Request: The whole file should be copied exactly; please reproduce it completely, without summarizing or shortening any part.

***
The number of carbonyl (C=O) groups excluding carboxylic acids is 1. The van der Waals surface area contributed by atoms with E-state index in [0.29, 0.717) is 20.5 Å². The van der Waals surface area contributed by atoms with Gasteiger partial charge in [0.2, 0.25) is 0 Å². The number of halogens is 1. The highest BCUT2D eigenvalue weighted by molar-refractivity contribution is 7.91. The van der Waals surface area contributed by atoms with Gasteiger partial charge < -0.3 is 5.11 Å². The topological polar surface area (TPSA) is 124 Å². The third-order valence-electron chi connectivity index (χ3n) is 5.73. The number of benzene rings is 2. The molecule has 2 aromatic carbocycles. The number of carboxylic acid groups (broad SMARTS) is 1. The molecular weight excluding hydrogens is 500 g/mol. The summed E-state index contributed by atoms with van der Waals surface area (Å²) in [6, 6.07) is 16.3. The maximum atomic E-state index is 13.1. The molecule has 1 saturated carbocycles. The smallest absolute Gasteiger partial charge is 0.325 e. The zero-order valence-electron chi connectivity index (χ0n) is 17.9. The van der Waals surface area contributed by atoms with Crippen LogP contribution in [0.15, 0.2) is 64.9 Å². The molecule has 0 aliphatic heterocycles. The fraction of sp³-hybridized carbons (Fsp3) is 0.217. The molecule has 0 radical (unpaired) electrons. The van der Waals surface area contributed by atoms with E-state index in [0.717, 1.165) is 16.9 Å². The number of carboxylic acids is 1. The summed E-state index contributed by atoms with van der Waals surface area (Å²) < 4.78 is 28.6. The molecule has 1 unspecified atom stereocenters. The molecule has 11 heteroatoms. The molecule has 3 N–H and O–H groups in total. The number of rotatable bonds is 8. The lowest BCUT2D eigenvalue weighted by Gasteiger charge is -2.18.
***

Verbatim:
The number of carbonyl (C=O) groups excluding carboxylic acids is 1. The van der Waals surface area contributed by atoms with E-state index in [0.29, 0.717) is 20.5 Å². The van der Waals surface area contributed by atoms with Gasteiger partial charge in [0.2, 0.25) is 0 Å². The number of halogens is 1. The highest BCUT2D eigenvalue weighted by molar-refractivity contribution is 7.91. The van der Waals surface area contributed by atoms with Gasteiger partial charge < -0.3 is 5.11 Å². The topological polar surface area (TPSA) is 124 Å². The third-order valence-electron chi connectivity index (χ3n) is 5.73. The number of benzene rings is 2. The molecule has 2 aromatic carbocycles. The number of carboxylic acid groups (broad SMARTS) is 1. The molecular weight excluding hydrogens is 500 g/mol. The summed E-state index contributed by atoms with van der Waals surface area (Å²) in [6, 6.07) is 16.3. The maximum atomic E-state index is 13.1. The molecule has 1 saturated carbocycles. The smallest absolute Gasteiger partial charge is 0.325 e. The zero-order valence-electron chi connectivity index (χ0n) is 17.9. The van der Waals surface area contributed by atoms with Crippen LogP contribution in [0.15, 0.2) is 64.9 Å². The molecule has 0 aliphatic heterocycles. The fraction of sp³-hybridized carbons (Fsp3) is 0.217. The molecule has 0 radical (unpaired) electrons. The van der Waals surface area contributed by atoms with E-state index in [0.717, 1.165) is 16.9 Å². The number of carboxylic acids is 1. The summed E-state index contributed by atoms with van der Waals surface area (Å²) < 4.78 is 28.6. The molecule has 1 unspecified atom stereocenters. The molecule has 11 heteroatoms. The molecule has 3 N–H and O–H groups in total. The number of rotatable bonds is 8. The lowest BCUT2D eigenvalue weighted by Gasteiger charge is -2.18.